This book reviews and analyzes emerging challenges in water policy, governance and institutions in India. Recent times have seen the contours of water policy shaped by new discourses and narratives; there has been a pluralization of the state and a changing balance of power among the actors who influence the formulation of water policy. Discourses on gender mainstreaming and Integrated Water Resource Management (IWRM) are influential, though they have often remained rhetorical and difficult to put into practice. Debate over property rights reform and inter-linking of rivers has been polarized. At the same time, there has been a rising disenchantment with policy initiatives in participatory irrigation management, cleaning up of water bodies and pollution control. Fast depletion of groundwater resources and the importance of adopting new irrigation methods are getting increased focus in the recent policy dialogue.
The contributors review current debate on these and other subjects shaping the governance of water resources, and take stock of new policy developments. The book examines the experience of policy implementation, and shows where important weaknesses still lie. The authors present a roadmap for the future, and discuss the potential of alternative approaches for tackling emerging challenges. A case is made for greater emphasis on a discursive analysis of water policy, to examine underlying policy processes.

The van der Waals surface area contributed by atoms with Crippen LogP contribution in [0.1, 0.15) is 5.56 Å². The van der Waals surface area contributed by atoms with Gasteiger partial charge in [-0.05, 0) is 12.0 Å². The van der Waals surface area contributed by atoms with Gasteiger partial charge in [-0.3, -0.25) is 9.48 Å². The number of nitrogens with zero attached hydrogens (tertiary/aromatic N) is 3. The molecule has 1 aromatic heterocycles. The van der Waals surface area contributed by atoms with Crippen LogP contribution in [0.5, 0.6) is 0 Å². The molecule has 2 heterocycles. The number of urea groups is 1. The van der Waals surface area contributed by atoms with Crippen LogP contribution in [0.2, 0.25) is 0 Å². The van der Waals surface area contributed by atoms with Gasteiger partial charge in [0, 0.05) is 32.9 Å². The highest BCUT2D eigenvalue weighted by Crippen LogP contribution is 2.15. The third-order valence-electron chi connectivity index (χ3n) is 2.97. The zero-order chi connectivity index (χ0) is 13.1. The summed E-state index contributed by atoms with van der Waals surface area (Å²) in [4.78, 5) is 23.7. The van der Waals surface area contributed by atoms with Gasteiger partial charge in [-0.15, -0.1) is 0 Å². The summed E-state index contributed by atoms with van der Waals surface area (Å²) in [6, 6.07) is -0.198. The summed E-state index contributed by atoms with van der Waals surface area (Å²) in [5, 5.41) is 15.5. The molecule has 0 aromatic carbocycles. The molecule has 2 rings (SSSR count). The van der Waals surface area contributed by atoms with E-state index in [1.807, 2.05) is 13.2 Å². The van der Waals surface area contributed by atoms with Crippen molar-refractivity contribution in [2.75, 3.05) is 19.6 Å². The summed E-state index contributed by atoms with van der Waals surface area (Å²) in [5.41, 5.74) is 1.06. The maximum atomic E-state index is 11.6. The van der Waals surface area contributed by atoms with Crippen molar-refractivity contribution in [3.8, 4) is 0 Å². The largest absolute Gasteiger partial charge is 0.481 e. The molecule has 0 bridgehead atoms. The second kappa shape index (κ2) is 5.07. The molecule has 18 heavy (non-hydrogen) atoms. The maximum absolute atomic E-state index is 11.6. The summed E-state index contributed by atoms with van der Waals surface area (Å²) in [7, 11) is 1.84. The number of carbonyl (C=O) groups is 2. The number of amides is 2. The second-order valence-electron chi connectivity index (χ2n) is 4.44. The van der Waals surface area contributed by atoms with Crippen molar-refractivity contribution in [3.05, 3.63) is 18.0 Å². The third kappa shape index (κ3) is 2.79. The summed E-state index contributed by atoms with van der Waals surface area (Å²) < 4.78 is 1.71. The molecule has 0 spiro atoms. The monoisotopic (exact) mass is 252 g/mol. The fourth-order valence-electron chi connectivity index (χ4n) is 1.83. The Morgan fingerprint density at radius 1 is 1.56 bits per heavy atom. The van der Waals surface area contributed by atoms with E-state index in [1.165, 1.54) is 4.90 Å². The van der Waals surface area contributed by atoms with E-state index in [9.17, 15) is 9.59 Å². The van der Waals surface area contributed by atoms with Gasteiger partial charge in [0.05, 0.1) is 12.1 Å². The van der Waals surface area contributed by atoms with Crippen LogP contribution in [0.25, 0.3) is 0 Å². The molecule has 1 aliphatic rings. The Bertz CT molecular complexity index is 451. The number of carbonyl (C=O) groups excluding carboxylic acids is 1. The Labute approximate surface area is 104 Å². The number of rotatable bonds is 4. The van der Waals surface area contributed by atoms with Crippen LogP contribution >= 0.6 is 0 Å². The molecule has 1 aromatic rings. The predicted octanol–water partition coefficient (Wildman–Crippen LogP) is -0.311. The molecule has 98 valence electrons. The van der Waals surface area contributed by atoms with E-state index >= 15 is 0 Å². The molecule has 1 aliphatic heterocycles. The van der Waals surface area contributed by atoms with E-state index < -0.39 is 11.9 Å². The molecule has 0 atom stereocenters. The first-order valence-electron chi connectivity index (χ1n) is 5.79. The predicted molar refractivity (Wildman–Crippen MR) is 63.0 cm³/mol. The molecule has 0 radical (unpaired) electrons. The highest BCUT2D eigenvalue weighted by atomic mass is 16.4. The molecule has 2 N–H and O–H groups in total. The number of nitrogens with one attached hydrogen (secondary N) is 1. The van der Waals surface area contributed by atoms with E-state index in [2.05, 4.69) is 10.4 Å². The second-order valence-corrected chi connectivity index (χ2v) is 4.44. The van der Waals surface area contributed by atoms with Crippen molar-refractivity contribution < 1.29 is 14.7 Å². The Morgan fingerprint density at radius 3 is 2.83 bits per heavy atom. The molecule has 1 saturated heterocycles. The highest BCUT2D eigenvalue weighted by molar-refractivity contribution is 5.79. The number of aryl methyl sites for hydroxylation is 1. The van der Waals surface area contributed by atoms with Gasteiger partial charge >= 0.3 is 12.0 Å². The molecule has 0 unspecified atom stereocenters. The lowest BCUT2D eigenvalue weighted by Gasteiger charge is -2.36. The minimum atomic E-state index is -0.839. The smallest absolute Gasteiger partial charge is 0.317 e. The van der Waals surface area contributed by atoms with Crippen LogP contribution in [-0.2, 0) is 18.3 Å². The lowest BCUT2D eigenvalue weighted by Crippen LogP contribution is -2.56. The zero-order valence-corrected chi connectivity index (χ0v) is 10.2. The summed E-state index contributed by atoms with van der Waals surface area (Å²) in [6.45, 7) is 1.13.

The contributors observe
that the ongoing democratization of water governance, coupled with the multiplication of stresses on water, will create a more visible demand for platforms for negotiation, conflict resolution and dialogue across different categories of users and uses. Finally, the authors propose that future research should challenge implicit biases in water resources planning and address imbalances in the allocation of water from the perspectives of both equity and sustainability.